Let’s be generous and share our space with the flock | WHIDBEY BIRDING

While waiting at the Clinton Ferry dock, I caught sight of a large bird swishing in the strong wind just off the unused loading dock. At first glance the bird looked like a Bald Eagle, but the flight pattern was odd and erratic.

While waiting at the Clinton Ferry dock, I caught sight of a large bird swishing in the strong wind just off the unused loading dock. At first glance the bird looked like a Bald Eagle, but the flight pattern was odd and erratic.

On second glance I realized this “bird” was a fabric decoy suspended on a wire. I presume it was installed to ward off the flocks of starlings, gulls, cormorants and other birds that roost on the dock’s superstructure.

This “scarecrow” appeared to be working, since the dock was relatively free of unwanted wildlife.

(I hesitate to type those words, “unwanted wildlife.”)

During late fall and winter many species of birds gather into flocks. Last Saturday I led a group of Whidbey Audubon members to Nisqually Wildlife Refuge. While there, we experienced the phenomenon of thousands of Cackling Geese, smaller, darker cousins to the more familiar Canada Geese, flying in the air and settling to feed on the large open fields. Up north of us, another large flocking species, the Snow Geese, will soon gather for the winter.

Small birds also flock in winter. Chickadees and kinglets bounce through trees while softly signaling to each other to maintain their flock of perhaps eight to 20 birds. Bushtits, another under 5-inch bird, form into bunches while feeding in shrubs.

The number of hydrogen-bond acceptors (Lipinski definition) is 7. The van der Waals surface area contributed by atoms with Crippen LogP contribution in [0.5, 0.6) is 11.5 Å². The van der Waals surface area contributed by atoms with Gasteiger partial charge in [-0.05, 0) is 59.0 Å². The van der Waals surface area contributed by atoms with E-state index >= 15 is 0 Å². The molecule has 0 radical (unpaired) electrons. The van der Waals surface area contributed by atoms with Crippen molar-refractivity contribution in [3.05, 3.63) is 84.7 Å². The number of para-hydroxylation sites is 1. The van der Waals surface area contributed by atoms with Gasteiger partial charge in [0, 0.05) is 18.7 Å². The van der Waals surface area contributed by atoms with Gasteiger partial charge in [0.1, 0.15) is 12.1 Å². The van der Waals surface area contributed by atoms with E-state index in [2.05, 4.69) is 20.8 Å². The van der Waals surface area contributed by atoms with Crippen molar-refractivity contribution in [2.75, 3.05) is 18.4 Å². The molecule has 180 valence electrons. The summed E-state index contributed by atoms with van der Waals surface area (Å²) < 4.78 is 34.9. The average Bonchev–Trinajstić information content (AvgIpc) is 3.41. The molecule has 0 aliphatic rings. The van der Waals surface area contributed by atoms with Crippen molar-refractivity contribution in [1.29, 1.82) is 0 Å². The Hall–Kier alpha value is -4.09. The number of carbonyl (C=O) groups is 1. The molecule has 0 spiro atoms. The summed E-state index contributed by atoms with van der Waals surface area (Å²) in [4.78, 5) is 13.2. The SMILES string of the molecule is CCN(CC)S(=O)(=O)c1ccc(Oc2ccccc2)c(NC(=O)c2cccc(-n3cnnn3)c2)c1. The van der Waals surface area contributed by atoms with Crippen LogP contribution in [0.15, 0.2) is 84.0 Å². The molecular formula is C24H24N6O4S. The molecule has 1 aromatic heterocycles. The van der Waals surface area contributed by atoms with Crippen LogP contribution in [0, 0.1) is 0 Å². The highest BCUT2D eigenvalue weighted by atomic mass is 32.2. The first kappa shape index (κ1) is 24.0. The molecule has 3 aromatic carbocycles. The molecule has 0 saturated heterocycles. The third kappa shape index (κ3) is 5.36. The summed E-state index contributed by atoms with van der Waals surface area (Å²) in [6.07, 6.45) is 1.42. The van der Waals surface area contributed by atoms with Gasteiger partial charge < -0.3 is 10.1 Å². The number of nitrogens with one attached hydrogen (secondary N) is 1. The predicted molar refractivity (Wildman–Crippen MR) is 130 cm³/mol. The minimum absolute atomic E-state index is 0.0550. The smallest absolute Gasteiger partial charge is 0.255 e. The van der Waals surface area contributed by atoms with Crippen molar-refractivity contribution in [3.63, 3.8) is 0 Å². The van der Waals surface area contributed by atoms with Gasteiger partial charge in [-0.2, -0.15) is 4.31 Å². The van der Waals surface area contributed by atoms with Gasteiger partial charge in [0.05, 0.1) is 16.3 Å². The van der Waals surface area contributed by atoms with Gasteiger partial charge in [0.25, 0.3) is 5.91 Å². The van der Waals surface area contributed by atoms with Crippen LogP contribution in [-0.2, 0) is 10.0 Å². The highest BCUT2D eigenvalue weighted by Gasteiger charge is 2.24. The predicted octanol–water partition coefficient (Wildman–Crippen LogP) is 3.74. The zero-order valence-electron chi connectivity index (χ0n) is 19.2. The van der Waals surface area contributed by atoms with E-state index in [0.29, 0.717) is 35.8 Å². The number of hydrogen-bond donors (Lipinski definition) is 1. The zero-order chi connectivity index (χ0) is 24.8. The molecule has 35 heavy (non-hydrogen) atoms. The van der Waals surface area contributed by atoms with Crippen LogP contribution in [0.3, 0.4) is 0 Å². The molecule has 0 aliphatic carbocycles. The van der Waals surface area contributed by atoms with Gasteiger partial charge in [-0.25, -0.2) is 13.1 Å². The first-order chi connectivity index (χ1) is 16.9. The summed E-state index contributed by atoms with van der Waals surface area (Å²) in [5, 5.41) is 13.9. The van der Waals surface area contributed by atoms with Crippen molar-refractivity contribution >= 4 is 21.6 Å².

Shorebirds cloud together; starlings murmur into close flocks. And other birds like robins, sparrows and gulls form loose, gangling groups.

If the bird flocks are small or off in a salt marsh, we don’t mind and usually just enjoy them. But when the flocks descend in large numbers onto our field crops and structures or pack tightly into trees to rest during the day or roost at night, we become alarmed. And those birds turn into “unwanted wildlife.”

We go to great lengths to scare these densely flocking birds out of our fields or off our structures. We’ve added spikes or strings, shot off firecrackers and cannons, even blared music or predator calls.

It was years ago, while studying ornithology, when I began to appreciate that along with food and water birds need a safe place to rest during the day and roost at night. This is particularly true during winter after their busy spring northbound migration, summer breeding and fall southbound migration.

I was assigned to watch the behavior of one bird for hours at a time. I chose a Bald Eagle, which perched daily in a cottonwood tree near where I lived.

Each winter morning at around 10, the bird flew into the tree and sat for two to four hours where

I monitored how much time it preened or snoozed or just rested and digested. That big eagle required a large amount of resting time each day, not unlike the quiet time I require each day, working, reading and digesting.

Seabirds and ducks can find protected bays and rest on the water. Sparrows, wrens and other small birds can snuggle into protected trees and eaves of houses.

But some of our larger birds must settle onto human-made structures and therefore become unwanted. I hope we can be generous in allowing the birds to share our lives and our structures.

Nature or messiness: Sometimes we must choose, but let’s do so after considering both sides.

Frances Wood recently launched a website describing special places on Whidbey and the personal stories they hold. Please visit 41whidbeyplaces.com to read the growing collection of stories.

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